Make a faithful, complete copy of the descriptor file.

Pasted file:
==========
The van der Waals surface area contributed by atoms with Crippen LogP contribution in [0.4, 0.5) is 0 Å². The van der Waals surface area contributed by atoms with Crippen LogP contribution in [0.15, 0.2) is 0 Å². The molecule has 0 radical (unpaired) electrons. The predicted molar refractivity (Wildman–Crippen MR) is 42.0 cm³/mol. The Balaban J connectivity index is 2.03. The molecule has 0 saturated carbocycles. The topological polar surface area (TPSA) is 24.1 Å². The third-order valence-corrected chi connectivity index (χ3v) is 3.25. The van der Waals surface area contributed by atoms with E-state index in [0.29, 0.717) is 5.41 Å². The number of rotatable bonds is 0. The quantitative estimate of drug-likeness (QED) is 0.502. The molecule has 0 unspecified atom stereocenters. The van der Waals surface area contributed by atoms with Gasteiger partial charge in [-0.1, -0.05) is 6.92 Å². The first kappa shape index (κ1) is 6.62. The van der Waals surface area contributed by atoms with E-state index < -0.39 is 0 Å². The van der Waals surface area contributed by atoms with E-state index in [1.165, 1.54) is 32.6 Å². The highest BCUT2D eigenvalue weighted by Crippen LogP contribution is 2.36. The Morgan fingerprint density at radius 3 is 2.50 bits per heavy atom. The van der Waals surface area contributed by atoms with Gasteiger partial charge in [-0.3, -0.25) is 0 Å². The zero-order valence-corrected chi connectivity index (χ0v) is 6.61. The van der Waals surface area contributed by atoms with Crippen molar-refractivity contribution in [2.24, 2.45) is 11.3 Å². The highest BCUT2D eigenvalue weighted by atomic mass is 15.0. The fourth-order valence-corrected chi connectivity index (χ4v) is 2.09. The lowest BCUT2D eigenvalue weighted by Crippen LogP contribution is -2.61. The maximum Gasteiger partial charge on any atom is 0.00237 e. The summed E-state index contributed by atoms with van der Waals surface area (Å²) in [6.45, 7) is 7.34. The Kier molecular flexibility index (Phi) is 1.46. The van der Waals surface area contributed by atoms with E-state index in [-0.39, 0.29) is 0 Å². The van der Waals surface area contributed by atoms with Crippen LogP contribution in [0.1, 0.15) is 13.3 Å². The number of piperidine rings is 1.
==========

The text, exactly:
The van der Waals surface area contributed by atoms with Crippen LogP contribution in [0.4, 0.5) is 0 Å². The van der Waals surface area contributed by atoms with Crippen LogP contribution in [0.15, 0.2) is 0 Å². The molecule has 0 radical (unpaired) electrons. The predicted molar refractivity (Wildman–Crippen MR) is 42.0 cm³/mol. The Balaban J connectivity index is 2.03. The molecule has 0 saturated carbocycles. The topological polar surface area (TPSA) is 24.1 Å². The third-order valence-corrected chi connectivity index (χ3v) is 3.25. The van der Waals surface area contributed by atoms with E-state index in [0.29, 0.717) is 5.41 Å². The number of rotatable bonds is 0. The quantitative estimate of drug-likeness (QED) is 0.502. The molecule has 0 unspecified atom stereocenters. The van der Waals surface area contributed by atoms with Gasteiger partial charge in [-0.1, -0.05) is 6.92 Å². The first kappa shape index (κ1) is 6.62. The van der Waals surface area contributed by atoms with E-state index < -0.39 is 0 Å². The van der Waals surface area contributed by atoms with E-state index in [1.165, 1.54) is 32.6 Å². The highest BCUT2D eigenvalue weighted by Crippen LogP contribution is 2.36. The Morgan fingerprint density at radius 3 is 2.50 bits per heavy atom. The van der Waals surface area contributed by atoms with Gasteiger partial charge in [-0.3, -0.25) is 0 Å². The zero-order valence-corrected chi connectivity index (χ0v) is 6.61. The van der Waals surface area contributed by atoms with Crippen molar-refractivity contribution in [2.24, 2.45) is 11.3 Å². The highest BCUT2D eigenvalue weighted by atomic mass is 15.0. The fourth-order valence-corrected chi connectivity index (χ4v) is 2.09. The lowest BCUT2D eigenvalue weighted by Crippen LogP contribution is -2.61. The maximum Gasteiger partial charge on any atom is 0.00237 e. The summed E-state index contributed by atoms with van der Waals surface area (Å²) in [6.45, 7) is 7.34. The Kier molecular flexibility index (Phi) is 1.46. The van der Waals surface area contributed by atoms with E-state index in [-0.39, 0.29) is 0 Å². The van der Waals surface area contributed by atoms with Crippen LogP contribution in [0.1, 0.15) is 13.3 Å². The number of piperidine rings is 1.